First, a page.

Thursday, November 22, 2007

Water Board Backs Off Hike

Threat to farmers with 500 percent rate hike seen as reason for restarting rate request

By Daryl Kelley
Faced with a legal challenge, directors of the Meiners Oaks County Water District have decided to rethink a proposal that would have raised agriculture rates up to 500 percent, which farmers said would put them out of business.
“There were various people that made various threats of the possibility of lawsuits,” said board President Bill Reynolds in an interview. “Based on that fact alone” there was reason to begin anew a complicated rate approval process, he said.
Before two dozen appreciative residents Tuesday evening, directors unanimously decided to table the proposed new rate structure aimed at balancing the struggling district’s budget, which has been in the red the last three years because of soaring maintenance costs on an aging infrastructure.
“We’re throwing it back in the laps of the Rate Committee, and we’re going to go through the whole process again,” Reynolds told the audience. “I hope we can come up with something that will get passed this time and get us back on track with the budget.”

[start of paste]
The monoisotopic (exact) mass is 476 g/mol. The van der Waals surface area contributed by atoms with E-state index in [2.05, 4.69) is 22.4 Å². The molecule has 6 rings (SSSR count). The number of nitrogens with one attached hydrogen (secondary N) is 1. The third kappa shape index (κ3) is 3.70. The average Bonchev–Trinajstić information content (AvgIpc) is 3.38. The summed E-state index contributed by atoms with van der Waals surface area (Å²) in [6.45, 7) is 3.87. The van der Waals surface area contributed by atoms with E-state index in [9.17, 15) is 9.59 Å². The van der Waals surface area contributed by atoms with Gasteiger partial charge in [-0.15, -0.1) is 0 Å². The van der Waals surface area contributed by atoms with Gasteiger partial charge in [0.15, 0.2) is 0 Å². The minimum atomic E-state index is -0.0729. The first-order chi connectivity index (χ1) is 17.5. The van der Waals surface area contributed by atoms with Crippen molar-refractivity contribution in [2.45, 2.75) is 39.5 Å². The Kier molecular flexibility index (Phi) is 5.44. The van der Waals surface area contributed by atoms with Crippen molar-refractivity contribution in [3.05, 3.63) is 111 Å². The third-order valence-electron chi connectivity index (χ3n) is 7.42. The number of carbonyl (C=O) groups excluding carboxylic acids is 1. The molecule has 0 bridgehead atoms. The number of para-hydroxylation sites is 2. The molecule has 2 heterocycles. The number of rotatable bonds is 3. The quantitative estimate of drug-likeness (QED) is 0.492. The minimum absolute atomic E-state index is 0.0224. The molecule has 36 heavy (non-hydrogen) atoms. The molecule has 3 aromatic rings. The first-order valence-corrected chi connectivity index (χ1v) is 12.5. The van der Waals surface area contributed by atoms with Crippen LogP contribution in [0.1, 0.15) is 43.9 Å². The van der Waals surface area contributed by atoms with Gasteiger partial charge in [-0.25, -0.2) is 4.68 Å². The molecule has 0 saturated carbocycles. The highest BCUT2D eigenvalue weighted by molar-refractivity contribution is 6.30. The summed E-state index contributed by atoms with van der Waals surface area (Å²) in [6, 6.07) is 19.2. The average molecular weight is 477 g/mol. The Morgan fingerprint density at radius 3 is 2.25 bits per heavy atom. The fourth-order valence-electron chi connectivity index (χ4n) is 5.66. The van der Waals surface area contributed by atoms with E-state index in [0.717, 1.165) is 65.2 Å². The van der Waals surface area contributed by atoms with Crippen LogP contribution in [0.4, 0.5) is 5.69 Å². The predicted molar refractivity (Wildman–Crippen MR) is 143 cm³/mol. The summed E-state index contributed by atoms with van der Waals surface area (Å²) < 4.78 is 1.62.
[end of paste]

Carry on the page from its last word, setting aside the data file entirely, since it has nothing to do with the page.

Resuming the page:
The district’s budget deficit for the fiscal year ending June 30 was more than $500,000, he said, compared with an overall annual budget of less than $1 million.
Since 2004, the district has drawn down reserves from $2 million to $1.3 million to repair crumbling pipes, valves, meters and tanks.
Even if the small community-based water agency, which has consistently offered the lowest water rates in the Ojai Valley, had approved the new rates it would have been only the second hike in 15 years.
The new rates would have hiked the base rase for residential customers 79 percent, but the average Meiners Oaks resident would still have paid only $29.50 a month for water, officials said.
Just 10 percent of the district’s 1,283 customers — the vast majority residential — filed protests of the proposed rate increase as a result.
But for 33 agricultural customers, the proposed increases could have forced them to let their trees die, several said in a previous hearing. The farmers’ rate would have increased from 31 cents for each 100 cubic feet of water (748 gallons) to a maximum of $2 per unit on a tiered pricing scale that penalizes those who use the most water.